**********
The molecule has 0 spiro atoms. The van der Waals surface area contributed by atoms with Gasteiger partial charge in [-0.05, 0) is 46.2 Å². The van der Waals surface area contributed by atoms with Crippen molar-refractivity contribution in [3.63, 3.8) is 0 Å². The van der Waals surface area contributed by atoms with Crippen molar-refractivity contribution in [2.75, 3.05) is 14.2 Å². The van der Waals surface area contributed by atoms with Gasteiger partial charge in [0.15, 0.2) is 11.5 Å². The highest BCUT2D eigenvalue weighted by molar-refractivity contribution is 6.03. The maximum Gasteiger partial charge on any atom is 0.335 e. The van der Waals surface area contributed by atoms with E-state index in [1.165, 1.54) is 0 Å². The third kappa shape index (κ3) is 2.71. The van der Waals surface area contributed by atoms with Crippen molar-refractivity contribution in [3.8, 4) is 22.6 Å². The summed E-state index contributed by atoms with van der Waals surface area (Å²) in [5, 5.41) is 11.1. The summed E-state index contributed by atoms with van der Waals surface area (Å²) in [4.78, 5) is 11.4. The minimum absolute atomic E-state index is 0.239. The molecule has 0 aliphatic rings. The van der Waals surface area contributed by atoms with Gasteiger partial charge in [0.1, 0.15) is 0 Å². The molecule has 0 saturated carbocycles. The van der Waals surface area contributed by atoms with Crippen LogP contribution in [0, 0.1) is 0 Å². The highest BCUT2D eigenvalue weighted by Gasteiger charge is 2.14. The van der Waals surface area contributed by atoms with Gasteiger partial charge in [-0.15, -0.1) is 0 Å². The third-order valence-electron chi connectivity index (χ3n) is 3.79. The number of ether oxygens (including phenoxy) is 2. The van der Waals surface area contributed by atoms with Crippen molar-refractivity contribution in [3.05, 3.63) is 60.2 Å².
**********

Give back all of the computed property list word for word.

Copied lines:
The molecule has 0 spiro atoms. The van der Waals surface area contributed by atoms with Gasteiger partial charge in [-0.05, 0) is 46.2 Å². The van der Waals surface area contributed by atoms with Crippen molar-refractivity contribution in [3.63, 3.8) is 0 Å². The van der Waals surface area contributed by atoms with Crippen molar-refractivity contribution in [2.75, 3.05) is 14.2 Å². The van der Waals surface area contributed by atoms with Gasteiger partial charge in [0.15, 0.2) is 11.5 Å². The highest BCUT2D eigenvalue weighted by molar-refractivity contribution is 6.03. The maximum Gasteiger partial charge on any atom is 0.335 e. The van der Waals surface area contributed by atoms with E-state index in [1.165, 1.54) is 0 Å². The third kappa shape index (κ3) is 2.71. The van der Waals surface area contributed by atoms with Crippen molar-refractivity contribution in [3.8, 4) is 22.6 Å². The summed E-state index contributed by atoms with van der Waals surface area (Å²) in [5, 5.41) is 11.1. The summed E-state index contributed by atoms with van der Waals surface area (Å²) in [4.78, 5) is 11.4. The minimum absolute atomic E-state index is 0.239. The molecule has 0 aliphatic rings. The van der Waals surface area contributed by atoms with Gasteiger partial charge in [0.1, 0.15) is 0 Å². The molecule has 0 saturated carbocycles. The van der Waals surface area contributed by atoms with Crippen LogP contribution in [0, 0.1) is 0 Å². The highest BCUT2D eigenvalue weighted by Gasteiger charge is 2.14. The van der Waals surface area contributed by atoms with Gasteiger partial charge in [-0.15, -0.1) is 0 Å². The third-order valence-electron chi connectivity index (χ3n) is 3.79. The number of ether oxygens (including phenoxy) is 2. The van der Waals surface area contributed by atoms with Crippen molar-refractivity contribution in [3.05, 3.63) is 60.2 Å².